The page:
The goal of this project is to develop methods for turning genes "on" and "off" with light inside neurons and developing zebrafish embryos with high spatial and temporal control. As a first step, we have developed methods for incorporating a photoactive blocking group in the middle of a DNA or RNA oligonucleotide. In one application, we modulated primer extension by DNA polymerase (KF) using UV light. Photoactivation was monitored using a fluorescent reporter. We are now developing methods to control protein translation by the ribosome using similarly caged RNA. Blocking groups mask the messenger RNA start codon, and are designed to prevent translation until photocleavage. We will control complex gradients of proteins involved in cell signaling during zebrafish development and wound healing, using a state-of-the-art UV confocal microscope in the lab.
- Chemistry 101, "General Chemistry"
- Chemistry 559, "Biomolecular Imaging"
- Chemistry 567, “Bioinorganic Chemistry”
X. Tang, J. Swaminathin, A.M. Gewirtz, I.J. Dmochowski, Regulating gene expression in human leukemia cells using light-activated oligodeoxynucleotides, Nucl. Acids Res. (36) 559-569, 2008.
J.A. Aaron, J.M. Chambers, K.M. Jude, L. Di Costanzo, I.J. Dmochowski, D.W. Christianson, Structure of a 129Xe-cryptophane biosensor complexed with human carbonic anhydrase II, J. Am. Chem. Soc. (130) 6942-6943, 2008.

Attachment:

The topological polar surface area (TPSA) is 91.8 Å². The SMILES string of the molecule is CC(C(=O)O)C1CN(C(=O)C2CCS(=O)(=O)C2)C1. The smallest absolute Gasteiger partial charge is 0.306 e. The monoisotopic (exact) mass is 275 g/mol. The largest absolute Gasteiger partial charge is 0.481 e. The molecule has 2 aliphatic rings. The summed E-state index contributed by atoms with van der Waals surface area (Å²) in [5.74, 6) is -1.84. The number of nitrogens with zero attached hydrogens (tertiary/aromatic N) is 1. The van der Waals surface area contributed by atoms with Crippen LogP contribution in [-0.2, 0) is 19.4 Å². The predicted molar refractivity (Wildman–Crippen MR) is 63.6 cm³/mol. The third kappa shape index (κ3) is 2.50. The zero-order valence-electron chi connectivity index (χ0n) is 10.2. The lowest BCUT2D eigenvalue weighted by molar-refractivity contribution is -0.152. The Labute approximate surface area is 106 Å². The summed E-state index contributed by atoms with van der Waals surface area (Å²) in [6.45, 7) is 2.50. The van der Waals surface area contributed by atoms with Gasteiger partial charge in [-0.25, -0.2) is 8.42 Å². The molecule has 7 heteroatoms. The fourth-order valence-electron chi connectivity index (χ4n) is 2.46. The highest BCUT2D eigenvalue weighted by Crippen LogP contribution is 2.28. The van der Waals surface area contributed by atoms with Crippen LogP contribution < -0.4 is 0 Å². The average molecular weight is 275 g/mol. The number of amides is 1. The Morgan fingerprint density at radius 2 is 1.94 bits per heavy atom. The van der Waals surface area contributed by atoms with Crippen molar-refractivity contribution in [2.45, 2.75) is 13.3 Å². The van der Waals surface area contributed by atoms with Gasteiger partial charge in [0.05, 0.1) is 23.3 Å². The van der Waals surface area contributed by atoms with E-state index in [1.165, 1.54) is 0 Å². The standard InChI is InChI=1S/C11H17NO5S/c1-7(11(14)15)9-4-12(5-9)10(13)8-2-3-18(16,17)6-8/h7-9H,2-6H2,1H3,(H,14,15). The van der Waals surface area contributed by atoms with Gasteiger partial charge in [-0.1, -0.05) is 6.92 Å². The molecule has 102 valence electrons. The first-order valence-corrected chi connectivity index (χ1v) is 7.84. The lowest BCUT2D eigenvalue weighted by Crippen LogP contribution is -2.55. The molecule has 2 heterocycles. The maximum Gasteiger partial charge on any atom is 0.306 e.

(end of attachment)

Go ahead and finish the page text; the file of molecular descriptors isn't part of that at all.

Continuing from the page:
G.K. Seward, Q. Wei, I.J. Dmochowski, Peptide-mediated cellular uptake of cryptophane, Bioconjug. Chem. (19) 2129-2135, 2008.
J.L. Richards, X. Tang, A. Turetsky, I.J. Dmochowski, RNA bandages for photomodulating in vitro protein synthesis, Bioorg. Med. Chem. Lett. (18) 6255-6258, 2008.
C. Butts, J. Swift, S.-G. Kang, L. Di Costanzo, D.W. Christianson, J.G. Saven, I.J. Dmochowski, Directing noble metal ion chemistry within a designed ferritin protein, Biochemistry (47) 12729-12739, 2008.
J.L. Chambers, P.A. Hill, J.A. Aaron, Z. Han, D.W. Christianson, N.N. Kuzma, I.J. Dmochowski, Cryptophane xenon-129 nuclear magnetic resonance biosensors targeting human carbonic anhydrase, J. Am. Chem. Soc. (131) 563-569, 2009.
P.A. Hill, Q. Wei, T. Troxler, I.J. Dmochowski, Substituent effects on xenon binding affinity and solution behavior of water-soluble cryptophanes, J. Am. Chem. Soc. (131) 3069-3077, 2009.
G.P. Robbins, M. Jimbo, J. Swift, M.J. Therien, D.A. Hammer, I.J. Dmochowski, Photo-initiated destruction of composite porphyrin-protein polymersomes, J. Am. Chem. Soc., (131) 3872-3874, 2009.
J. Swift, C. Butts, J. Cheung-Lau, V. Yerubandi, I.J. Dmochowski, Efficient self-assembly of Archaeoglobus fulgidus ferritin around metallic cores, Langmuir, (25) 5219-5225, 2009.
C.A. Butts, J. Xi, G. Brannigan, M.L. Klein, R.G. Eckenhoff, I.J. Dmochowski, Identification of a fluorescent general anesthetic, 1-aminoanthracene, Proc. Natl. Acad. Sci. U.S.A. (106) 6501-6506, 2009.
I.J. Dmochowski, Xenon out of its shell, Nature Chemistry, ‘In Your Element’ invited feature article, vol. 1, 250, June 2009.
O. Taratula, I.J. Dmochowski, Functionalized 129Xe contrast agents for magnetic resonance imaging, Curr. Opin. Chem. Biol. (14) 97-104, 2010.
J.L. Richards, G.K. Seward, Y. Huang, I.J. Dmochowski, Turning DNAzymes on and off with light, ChemBioChem (11) 320-324, 2010.
J. Lampe, Z. Liao, I.J. Dmochowski, P.S. Ayyaswamy, D.M. Eckmann, Imaging macromolecular interactions at an interface, Langmuir (26) 2452-2459, 2010.